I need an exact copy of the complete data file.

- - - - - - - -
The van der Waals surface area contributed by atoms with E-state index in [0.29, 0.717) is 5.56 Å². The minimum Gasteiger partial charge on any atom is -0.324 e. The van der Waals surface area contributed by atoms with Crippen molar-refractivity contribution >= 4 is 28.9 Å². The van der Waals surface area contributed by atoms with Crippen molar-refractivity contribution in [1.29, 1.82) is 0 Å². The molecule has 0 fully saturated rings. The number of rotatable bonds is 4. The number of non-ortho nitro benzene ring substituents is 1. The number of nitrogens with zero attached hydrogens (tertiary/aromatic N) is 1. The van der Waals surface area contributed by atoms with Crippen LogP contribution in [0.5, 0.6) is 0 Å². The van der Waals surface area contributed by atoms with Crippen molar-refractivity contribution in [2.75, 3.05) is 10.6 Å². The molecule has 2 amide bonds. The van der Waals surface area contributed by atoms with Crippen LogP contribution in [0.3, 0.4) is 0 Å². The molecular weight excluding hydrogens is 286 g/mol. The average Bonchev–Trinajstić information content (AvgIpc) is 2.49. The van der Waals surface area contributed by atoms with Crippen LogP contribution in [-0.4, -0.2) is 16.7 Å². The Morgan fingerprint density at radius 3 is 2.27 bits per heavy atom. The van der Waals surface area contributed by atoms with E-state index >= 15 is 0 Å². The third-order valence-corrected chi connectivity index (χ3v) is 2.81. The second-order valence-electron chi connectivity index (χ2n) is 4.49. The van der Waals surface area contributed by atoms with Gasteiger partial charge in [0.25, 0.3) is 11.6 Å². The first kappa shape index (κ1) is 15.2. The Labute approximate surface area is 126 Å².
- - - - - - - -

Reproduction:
The van der Waals surface area contributed by atoms with E-state index in [0.29, 0.717) is 5.56 Å². The minimum Gasteiger partial charge on any atom is -0.324 e. The van der Waals surface area contributed by atoms with Crippen molar-refractivity contribution >= 4 is 28.9 Å². The van der Waals surface area contributed by atoms with Crippen molar-refractivity contribution in [1.29, 1.82) is 0 Å². The molecule has 0 fully saturated rings. The number of rotatable bonds is 4. The number of non-ortho nitro benzene ring substituents is 1. The number of nitrogens with zero attached hydrogens (tertiary/aromatic N) is 1. The van der Waals surface area contributed by atoms with Crippen LogP contribution in [0.5, 0.6) is 0 Å². The van der Waals surface area contributed by atoms with Crippen molar-refractivity contribution in [2.75, 3.05) is 10.6 Å². The molecule has 2 amide bonds. The van der Waals surface area contributed by atoms with Crippen LogP contribution in [0.3, 0.4) is 0 Å². The molecular weight excluding hydrogens is 286 g/mol. The average Bonchev–Trinajstić information content (AvgIpc) is 2.49. The van der Waals surface area contributed by atoms with Crippen LogP contribution in [-0.4, -0.2) is 16.7 Å². The Morgan fingerprint density at radius 3 is 2.27 bits per heavy atom. The van der Waals surface area contributed by atoms with E-state index >= 15 is 0 Å². The third-order valence-corrected chi connectivity index (χ3v) is 2.81. The second-order valence-electron chi connectivity index (χ2n) is 4.49. The van der Waals surface area contributed by atoms with Gasteiger partial charge in [0.25, 0.3) is 11.6 Å². The first kappa shape index (κ1) is 15.2. The Labute approximate surface area is 126 Å².